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Special Investigations News Release

For Immediate Release: Dec. 5, 2012

Davidson County Tax Preparer Arrested for Sales Tax Evasion and Theft

Nashville, Tenn. - The Special Investigations Section of the Tennessee Department of Revenue conducted the investigation that led to the December 3, 2012, arrest of Charles A. Bright, Sr., on charges of sales tax evasion, theft, and impersonation of a licensed professional. Bright, age 54, was arrested at his home by Special Agents of the Tennessee Department of Revenue.

On November 29, 2012, Charles A. Bright, Sr. was indicted by a Davidson County Grand Jury on 38 Class E felony counts of sales tax evasion in violation of Tenn. Code Ann. Section 67-1-1440(d), one Class B felony count of Theft of Property over $60,000 in violation of Tenn. Code Ann. Section 39-14-103, and one Class E felony count of Impersonation of a Licensed Professional in violation of Tenn. Code Ann. Section 39-16-302. The indictments charge that Charles A. Bright, Sr., in addition to falsely holding himself out as a CPA, took sales tax money from his client and intentionally withheld that money from the state without his client's knowledge.

Specifically, his client provided business records to Bright with checks deposited by Bright into bank accounts under Bright's control. Instead of remitting the tax payments to the Department of Revenue, the indictments charge that Bright prepared false tax returns showing less tax due, filed the false returns with the Department of Revenue, and retained the remaining tax revenue due the state of Tennessee.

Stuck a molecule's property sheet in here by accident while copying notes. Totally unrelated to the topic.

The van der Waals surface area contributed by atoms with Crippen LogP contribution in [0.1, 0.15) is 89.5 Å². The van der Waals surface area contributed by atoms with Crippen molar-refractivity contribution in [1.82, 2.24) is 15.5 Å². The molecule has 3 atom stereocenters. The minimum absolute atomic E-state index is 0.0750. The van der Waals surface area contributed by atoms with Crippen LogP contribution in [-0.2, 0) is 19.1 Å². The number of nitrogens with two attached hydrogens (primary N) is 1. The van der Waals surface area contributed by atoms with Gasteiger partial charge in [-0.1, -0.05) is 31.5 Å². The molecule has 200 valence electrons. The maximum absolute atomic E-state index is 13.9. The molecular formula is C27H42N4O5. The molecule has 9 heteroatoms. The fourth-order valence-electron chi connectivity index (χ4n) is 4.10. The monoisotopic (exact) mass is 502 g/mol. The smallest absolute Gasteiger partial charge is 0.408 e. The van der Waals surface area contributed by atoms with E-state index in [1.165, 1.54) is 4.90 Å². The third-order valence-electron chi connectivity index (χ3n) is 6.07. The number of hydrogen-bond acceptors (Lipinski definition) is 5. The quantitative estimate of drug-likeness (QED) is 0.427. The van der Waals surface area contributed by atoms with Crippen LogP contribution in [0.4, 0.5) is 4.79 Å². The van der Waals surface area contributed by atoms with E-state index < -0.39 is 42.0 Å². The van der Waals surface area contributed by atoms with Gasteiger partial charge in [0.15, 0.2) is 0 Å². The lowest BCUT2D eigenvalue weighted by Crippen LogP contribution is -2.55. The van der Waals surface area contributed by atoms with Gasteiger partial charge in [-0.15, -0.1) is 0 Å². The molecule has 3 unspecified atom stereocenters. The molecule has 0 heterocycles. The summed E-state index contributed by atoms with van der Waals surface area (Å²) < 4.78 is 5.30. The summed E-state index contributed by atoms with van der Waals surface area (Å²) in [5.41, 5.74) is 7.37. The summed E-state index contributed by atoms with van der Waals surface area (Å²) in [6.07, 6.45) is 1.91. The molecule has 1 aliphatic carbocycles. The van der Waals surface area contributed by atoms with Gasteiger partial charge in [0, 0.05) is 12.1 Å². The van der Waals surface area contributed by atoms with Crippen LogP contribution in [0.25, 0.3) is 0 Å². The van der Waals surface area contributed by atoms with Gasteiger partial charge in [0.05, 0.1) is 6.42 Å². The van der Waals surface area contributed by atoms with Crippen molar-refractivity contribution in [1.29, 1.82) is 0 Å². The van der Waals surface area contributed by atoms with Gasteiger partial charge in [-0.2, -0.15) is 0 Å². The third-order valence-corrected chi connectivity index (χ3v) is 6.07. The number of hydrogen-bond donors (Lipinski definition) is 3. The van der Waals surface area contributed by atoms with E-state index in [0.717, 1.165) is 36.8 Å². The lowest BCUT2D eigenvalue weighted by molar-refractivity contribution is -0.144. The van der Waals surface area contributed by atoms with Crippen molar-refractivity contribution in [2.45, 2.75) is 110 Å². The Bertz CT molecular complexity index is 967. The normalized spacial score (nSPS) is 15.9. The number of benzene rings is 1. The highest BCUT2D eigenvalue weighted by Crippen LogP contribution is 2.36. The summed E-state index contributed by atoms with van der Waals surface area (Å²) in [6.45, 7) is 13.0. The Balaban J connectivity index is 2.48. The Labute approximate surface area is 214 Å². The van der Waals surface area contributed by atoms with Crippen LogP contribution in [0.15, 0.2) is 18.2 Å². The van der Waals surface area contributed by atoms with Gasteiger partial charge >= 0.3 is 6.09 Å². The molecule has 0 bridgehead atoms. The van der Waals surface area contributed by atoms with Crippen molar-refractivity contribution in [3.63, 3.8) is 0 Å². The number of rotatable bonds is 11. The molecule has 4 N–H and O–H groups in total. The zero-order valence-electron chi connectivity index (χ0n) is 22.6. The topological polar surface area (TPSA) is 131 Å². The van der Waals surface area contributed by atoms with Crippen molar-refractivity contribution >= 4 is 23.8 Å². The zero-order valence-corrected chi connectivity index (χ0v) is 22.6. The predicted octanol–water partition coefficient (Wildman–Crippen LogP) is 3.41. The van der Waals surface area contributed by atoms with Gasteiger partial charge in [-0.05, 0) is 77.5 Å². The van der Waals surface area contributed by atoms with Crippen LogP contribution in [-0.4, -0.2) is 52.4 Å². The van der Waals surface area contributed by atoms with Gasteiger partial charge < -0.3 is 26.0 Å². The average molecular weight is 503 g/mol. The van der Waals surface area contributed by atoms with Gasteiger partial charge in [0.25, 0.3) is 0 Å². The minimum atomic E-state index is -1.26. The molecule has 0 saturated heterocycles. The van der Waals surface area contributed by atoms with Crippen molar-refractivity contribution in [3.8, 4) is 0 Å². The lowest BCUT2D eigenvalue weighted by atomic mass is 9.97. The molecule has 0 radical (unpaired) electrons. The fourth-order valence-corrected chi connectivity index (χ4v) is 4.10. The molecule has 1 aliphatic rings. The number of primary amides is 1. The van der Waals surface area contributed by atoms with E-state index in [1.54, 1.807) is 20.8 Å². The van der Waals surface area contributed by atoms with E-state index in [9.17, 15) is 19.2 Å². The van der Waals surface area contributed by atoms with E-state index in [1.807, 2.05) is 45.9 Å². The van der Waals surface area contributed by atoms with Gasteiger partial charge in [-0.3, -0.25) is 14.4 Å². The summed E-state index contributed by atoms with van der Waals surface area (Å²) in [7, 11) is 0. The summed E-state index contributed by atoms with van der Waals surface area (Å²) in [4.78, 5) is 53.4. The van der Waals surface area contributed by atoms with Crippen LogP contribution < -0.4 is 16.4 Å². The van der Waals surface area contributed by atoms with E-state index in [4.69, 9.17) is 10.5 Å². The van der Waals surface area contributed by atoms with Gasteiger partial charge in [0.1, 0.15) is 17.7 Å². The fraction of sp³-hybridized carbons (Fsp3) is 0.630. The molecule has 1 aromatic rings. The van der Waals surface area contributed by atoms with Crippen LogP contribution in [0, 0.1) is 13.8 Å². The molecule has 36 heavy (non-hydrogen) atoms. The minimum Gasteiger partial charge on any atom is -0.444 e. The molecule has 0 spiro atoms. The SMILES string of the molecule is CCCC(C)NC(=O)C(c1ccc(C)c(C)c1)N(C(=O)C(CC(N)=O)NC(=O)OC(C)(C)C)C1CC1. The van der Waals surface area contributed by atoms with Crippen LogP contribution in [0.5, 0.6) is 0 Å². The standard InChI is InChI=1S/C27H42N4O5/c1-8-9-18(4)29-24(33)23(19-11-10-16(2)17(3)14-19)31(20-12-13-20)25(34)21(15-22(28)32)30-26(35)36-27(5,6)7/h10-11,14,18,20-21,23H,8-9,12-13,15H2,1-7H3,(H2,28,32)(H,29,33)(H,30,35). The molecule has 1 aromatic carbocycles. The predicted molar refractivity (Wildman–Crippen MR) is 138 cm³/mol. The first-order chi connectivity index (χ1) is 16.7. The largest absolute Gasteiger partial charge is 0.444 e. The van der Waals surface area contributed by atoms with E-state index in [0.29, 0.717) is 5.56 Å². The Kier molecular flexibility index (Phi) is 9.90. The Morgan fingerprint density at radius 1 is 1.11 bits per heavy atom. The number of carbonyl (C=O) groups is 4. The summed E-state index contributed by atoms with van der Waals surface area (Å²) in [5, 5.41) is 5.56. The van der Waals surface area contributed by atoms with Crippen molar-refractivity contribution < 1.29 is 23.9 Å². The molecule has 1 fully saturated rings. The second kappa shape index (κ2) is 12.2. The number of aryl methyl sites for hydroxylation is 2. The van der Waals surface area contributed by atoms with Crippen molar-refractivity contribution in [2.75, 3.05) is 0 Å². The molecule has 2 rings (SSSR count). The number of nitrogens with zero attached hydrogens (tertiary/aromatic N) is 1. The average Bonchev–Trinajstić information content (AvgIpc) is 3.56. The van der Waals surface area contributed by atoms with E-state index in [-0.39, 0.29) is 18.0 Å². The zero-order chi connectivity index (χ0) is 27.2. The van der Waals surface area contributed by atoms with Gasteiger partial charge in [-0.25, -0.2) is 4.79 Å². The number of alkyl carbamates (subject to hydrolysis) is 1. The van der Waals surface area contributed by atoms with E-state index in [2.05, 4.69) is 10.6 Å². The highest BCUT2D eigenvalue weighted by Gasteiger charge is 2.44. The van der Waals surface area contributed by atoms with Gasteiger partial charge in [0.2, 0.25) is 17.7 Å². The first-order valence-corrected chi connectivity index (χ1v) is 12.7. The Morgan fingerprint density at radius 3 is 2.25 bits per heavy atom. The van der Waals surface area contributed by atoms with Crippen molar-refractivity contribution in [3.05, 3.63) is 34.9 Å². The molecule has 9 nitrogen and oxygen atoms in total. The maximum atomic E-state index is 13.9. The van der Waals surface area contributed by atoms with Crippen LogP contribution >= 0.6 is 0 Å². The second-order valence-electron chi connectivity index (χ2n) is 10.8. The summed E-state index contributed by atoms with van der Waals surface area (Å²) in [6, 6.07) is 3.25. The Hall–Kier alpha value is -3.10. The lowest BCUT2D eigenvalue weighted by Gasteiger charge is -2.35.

"When sales tax is collected from the public and not remitted, it is a breach of the public trust and a crime," said Revenue Commissioner Richard H. Roberts. "The Department of Revenue will aggressively pursue criminal sanctions and demands accountability for such actions, especially if a tax return preparer victimizes honest business owners. Taxpayers should be careful if their preparer requests tax payments be made directly to them instead of the Department of Revenue."

If convicted, Bright could be sentenced to a maximum of two years in the state penitentiary and fined up to $3,000 for each count of sales tax evasion and Impersonation of a Licensed Professional and a maximum of twelve years in the state penitentiary and fined up to $25,000 for theft of property.

Commissioner Roberts expressed his appreciation for the excellent cooperation the department has enjoyed with District Attorney General Victor S. (Torry) Johnson and his staff. Citizens who suspect violations of Tennessee's revenue laws should call the toll-free tax fraud hot line at (800) FRAUDTX (372-8389).

In addition to collecting state taxes, over $2.0 billion of local sales and business taxes were collected by the department for local governments during the 2012 fiscal year. Besides collecting taxes, the department enforces the revenue laws fairly and impartially in an effort to encourage voluntary taxpayer compliance. The department also apportions revenue collections for distribution to the various state funds and local units of government. To learn more about the department, log on to www.TN.gov/revenue.

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